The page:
Oh, and the customer? NOT always right. Truly.

One point she makes, which is similar to something I’ve been saying forever, is that everyone – sorry, she used all caps (as she often does): EVERYONE should work in a restaurant for at least six months. I’ve been saying retail, but it comes to the same thing: “it changes your perspective”. Everyone. I’m looking at you, you giant Cheeto.

The book is chatty and colloquial, feeling like you the reader are sitting with Jen Agg over a cocktail or three. I can only think she talks exactly like she writes, and it’s fun to read (“especially stabby violence”; ” I don’t want to be all old-man-shakesfist-at-cloud”; “fundamentally it-getty”). She over-shares about her childhood and (compared with mine) wild teenage years, her sex life and political opinions (three guesses how she feels about the current administration). I loved when she – who embraced sex, drugs, rock and roll, smoking, and especially booze at a very early age and with all her heart – clucked softly over what kids today go through – after which she invariably acknowledged what she had just done. Oh, and she’s absolutely a Trekkie. It’s a hoot.

I’ve noted before how interesting it is to read something written by a person who is utterly and totally enveloped in a particular world; I’ve seen it mostly in Food People. They are so steeped in the ins and outs and intricacies of the food business, and maybe have never known any other world, never worked in any other field, that it’s startling to see their point of view on … well, people like me, outsiders. The attitude toward non-insiders is illuminating; being Other isn’t just a matter of race or class, what you drive or what you believe in or whether you prefer wine or beer – the food business seems to be an insular universe that looks upon the uninitiated with, often, distaste. The little passage about Saturday diners was … surprising to me.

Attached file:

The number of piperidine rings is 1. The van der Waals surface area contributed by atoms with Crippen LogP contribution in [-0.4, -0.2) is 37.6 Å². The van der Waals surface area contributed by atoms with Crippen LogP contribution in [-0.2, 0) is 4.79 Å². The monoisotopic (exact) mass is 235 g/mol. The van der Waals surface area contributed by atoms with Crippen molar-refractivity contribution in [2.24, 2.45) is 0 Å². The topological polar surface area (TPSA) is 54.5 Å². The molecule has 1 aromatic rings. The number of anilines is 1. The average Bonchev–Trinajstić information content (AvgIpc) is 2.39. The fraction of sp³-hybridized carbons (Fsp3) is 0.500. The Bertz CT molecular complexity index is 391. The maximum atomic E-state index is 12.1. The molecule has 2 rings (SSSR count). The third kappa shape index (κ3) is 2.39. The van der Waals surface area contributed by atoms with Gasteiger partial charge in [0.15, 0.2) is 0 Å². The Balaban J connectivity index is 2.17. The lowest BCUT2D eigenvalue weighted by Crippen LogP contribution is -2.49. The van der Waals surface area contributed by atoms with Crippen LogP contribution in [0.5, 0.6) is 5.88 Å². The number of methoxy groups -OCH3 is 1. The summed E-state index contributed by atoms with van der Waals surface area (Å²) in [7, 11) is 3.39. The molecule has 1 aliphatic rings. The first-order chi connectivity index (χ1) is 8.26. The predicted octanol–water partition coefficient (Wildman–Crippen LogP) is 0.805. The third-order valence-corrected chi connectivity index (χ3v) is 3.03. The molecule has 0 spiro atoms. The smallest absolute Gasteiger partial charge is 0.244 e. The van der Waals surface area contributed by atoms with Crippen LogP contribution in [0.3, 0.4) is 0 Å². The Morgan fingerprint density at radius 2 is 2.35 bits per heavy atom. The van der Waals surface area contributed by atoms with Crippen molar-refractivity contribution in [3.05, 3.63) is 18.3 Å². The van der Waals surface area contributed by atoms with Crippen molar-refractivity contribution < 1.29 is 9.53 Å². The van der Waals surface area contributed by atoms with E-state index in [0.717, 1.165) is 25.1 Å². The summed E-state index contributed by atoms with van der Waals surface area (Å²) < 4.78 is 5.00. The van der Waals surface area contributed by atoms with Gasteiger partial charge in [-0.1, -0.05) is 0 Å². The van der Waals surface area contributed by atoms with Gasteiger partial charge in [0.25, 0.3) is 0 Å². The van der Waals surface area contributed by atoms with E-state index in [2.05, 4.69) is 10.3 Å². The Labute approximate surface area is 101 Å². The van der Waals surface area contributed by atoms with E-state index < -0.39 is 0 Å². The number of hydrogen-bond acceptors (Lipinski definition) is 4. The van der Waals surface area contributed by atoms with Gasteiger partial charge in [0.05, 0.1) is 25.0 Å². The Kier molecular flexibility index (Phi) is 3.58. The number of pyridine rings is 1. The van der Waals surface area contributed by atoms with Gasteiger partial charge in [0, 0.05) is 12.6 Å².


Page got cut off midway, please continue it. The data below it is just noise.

I have a feeling I’m going to get myself in trouble with this, but here goes: Ms. Agg talks throughout her story about the extra difficulties she faces being a woman in charge, and about the caustic sexism of “the bro-chef way of life”. She’s a hero in her take-no-prisoners put-up-with-no-guff attitude toward life and work, breaking down barriers and glass ceilings and stereotypes. But … I have to note that at none of the restaurants she talks about opening in her career has she hired a woman chef. Let me hasten to add that I loathe the idea of someone being given a job or acceptance at a college or anything else solely because they’re male, female, black, white, Indian, Martian, or born with six toes – but I just found it surprising that she has evidently never found a female candidate for any open chef position.

So – yeah. I enjoyed this, very much. I like the author’s story – and I truly wish her well. I laughed, I cried, I learned the difference between salami and salumi, and how to say “better than yours” in Creole (Pan pi bon). And I learned to stop stacking my dishes when I go out to eat. I … always thought it was helpful. I’m a middle-class New Englander, and therefore uncomfortable with being waited on – I always wanted to clean up the table a bit under the illusion that it would save the server a bit of work – and apparently it does exactly the opposite. Damn. Sorry, all my past servers ever. I’ll stop.